Having a problem with your iMac? OK, what colour is it?

Apple did a number of things right with the original iMac, which has now been permanently shelved. Weirdly, some of these things it continues to do right with, of all things, iTunes.

There's a new eMac out, and it now means that nobody, not even educational users, can buy an original-style fruit-coloured iMac. The Register reports on the lasting impact of the original iMac; I've got some things to say about this as well.

One of the great things about the iMac was that it got rid of nonsense about model numbers and so forth. Dell offers a number of desktops, and they're all called product name four-digit number. At some point you may have to remember this meaningless number, because some techie is going to ask you when your machine breaks down or wants something new, and you're not going to know. Of course you're not going to remember that. Why should you?

What Apple did with the iMac, which was brilliant, was make the colour of the machine mean something. Just by saying that your machine was Bondi Blue, fruit colour, Ruby, Dalmatian or Snow, you were saying all you needed to say, and if the techie was in any doubt about what type of machine you had, he'd just ask you stuff like whether there was a DVD drive or something.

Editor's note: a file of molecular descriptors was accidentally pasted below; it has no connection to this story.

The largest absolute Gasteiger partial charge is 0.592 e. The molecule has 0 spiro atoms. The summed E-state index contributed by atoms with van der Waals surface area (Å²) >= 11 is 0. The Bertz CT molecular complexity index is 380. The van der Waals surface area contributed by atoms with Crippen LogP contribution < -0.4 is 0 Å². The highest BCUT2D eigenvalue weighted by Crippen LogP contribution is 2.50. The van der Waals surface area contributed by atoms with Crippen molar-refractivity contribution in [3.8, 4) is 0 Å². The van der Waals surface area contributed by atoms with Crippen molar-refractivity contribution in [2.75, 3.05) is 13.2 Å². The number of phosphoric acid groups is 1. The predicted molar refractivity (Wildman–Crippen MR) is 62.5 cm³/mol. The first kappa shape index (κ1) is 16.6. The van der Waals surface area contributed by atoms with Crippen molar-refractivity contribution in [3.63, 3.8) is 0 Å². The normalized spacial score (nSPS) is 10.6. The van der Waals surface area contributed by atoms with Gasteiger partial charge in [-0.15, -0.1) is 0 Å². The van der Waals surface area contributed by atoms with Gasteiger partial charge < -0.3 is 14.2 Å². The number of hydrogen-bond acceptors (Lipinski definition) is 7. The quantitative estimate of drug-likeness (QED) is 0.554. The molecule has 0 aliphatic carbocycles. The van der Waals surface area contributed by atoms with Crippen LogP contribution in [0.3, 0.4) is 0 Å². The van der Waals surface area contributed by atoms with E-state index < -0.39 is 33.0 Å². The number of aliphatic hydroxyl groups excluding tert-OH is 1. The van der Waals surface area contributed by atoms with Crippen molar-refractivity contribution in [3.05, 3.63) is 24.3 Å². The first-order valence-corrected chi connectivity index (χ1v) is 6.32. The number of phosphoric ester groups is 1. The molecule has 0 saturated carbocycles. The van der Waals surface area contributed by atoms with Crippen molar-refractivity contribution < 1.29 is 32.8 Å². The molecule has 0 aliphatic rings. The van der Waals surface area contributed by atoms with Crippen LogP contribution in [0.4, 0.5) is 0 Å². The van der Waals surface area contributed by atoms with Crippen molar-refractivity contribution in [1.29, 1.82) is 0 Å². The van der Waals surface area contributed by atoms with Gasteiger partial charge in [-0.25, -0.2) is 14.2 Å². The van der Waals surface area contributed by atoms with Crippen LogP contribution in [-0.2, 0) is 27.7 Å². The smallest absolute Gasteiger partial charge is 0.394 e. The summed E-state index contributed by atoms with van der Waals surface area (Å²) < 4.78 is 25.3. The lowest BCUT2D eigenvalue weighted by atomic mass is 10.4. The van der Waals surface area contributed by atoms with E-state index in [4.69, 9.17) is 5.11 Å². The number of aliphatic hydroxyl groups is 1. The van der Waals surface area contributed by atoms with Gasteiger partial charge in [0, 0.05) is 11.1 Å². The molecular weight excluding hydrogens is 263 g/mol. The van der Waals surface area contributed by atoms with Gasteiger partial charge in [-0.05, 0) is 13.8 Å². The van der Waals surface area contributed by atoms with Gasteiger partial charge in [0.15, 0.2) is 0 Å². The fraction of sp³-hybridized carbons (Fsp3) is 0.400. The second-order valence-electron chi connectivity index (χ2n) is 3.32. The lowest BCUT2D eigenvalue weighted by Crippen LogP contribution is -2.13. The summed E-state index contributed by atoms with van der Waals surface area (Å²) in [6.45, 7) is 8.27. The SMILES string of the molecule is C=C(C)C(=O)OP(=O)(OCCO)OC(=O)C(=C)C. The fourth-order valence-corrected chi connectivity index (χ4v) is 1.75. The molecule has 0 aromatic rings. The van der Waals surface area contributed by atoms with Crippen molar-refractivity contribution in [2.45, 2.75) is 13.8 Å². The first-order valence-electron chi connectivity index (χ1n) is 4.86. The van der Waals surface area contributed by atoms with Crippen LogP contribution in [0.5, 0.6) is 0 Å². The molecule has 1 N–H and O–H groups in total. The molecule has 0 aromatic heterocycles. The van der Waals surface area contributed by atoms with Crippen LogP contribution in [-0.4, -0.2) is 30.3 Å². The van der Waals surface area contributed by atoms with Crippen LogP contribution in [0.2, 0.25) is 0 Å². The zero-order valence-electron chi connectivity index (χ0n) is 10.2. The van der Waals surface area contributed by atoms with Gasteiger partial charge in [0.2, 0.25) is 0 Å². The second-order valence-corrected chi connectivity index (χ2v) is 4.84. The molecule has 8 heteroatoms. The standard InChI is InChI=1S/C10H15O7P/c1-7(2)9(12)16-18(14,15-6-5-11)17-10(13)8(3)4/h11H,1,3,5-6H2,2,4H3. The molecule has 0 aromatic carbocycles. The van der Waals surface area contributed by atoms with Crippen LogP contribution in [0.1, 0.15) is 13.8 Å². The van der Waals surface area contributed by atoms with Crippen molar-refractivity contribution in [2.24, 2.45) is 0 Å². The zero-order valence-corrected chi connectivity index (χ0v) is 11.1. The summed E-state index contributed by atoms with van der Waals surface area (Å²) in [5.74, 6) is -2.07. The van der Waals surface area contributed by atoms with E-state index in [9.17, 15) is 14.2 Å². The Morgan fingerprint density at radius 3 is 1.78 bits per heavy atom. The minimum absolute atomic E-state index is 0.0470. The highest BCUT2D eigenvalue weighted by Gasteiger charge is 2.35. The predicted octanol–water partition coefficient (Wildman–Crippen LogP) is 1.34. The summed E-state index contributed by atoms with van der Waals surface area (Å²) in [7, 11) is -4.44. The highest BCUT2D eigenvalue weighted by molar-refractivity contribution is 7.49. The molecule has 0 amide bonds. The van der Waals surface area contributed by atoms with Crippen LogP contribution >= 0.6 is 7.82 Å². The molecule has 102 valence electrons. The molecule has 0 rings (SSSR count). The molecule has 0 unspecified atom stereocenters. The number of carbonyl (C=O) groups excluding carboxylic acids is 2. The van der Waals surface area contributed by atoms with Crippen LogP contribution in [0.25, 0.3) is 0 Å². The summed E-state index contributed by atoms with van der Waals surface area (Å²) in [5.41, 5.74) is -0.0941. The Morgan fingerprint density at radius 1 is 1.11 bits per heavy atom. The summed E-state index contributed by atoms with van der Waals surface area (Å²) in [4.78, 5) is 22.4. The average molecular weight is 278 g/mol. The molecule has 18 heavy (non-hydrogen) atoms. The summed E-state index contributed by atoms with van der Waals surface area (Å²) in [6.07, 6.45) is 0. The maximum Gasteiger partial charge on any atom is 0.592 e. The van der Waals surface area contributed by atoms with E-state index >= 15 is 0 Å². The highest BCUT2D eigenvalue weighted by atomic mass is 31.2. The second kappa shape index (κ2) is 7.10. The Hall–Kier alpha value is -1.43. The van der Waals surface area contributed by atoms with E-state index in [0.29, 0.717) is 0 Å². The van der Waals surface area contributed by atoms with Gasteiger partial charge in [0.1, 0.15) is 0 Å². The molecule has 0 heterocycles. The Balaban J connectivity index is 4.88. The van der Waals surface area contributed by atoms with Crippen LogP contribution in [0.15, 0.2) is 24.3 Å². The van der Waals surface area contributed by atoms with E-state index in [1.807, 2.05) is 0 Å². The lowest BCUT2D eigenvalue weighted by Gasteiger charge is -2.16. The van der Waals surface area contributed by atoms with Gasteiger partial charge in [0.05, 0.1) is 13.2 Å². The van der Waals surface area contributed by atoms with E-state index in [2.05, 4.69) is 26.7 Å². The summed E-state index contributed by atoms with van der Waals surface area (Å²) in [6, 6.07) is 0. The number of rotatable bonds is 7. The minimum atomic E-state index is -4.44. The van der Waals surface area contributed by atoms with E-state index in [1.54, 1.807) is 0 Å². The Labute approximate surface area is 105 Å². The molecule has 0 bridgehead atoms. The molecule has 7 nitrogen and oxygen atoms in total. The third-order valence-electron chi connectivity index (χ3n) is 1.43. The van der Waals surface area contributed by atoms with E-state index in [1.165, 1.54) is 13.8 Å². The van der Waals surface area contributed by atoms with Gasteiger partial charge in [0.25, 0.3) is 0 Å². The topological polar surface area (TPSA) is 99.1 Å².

Now, Apple used to do stuff like this before - the bronze keyboard Powerbook, for instance - and still does - my current machine is a Mirrored Drive Doors G4, for instance. But they excelled themselves with the iMac.

Intriguingly, they're still at it with, of all things, iTunes. Every time you download a new version, its icon changes colour. I believe this is deliberate, so if you have a problem with iTunes, the first thing they ask you is what colour is the icon. Saves trying to get you go to the iTunes menu, then About, and read a version number.

Talking of iTunes: I won't comment on the DRM or Apple iTunes Store, because I live in the UK and can't buy their stuff. But I will say that they've made a vast, significant improvement over Amazon, in the way they handle music samples.

I don't tend to listen to song samples when I go to Amazon, for two reasons. First of all, it has to launch Real Player, which takes time. Secondly, it leaves all sorts of identically-named small files cluttering up my desktop like so many rabbit pellets - small, vaguely functional I suppose, but I don't want to know.

iTunes doesn't do this. I click on a song, and it plays it.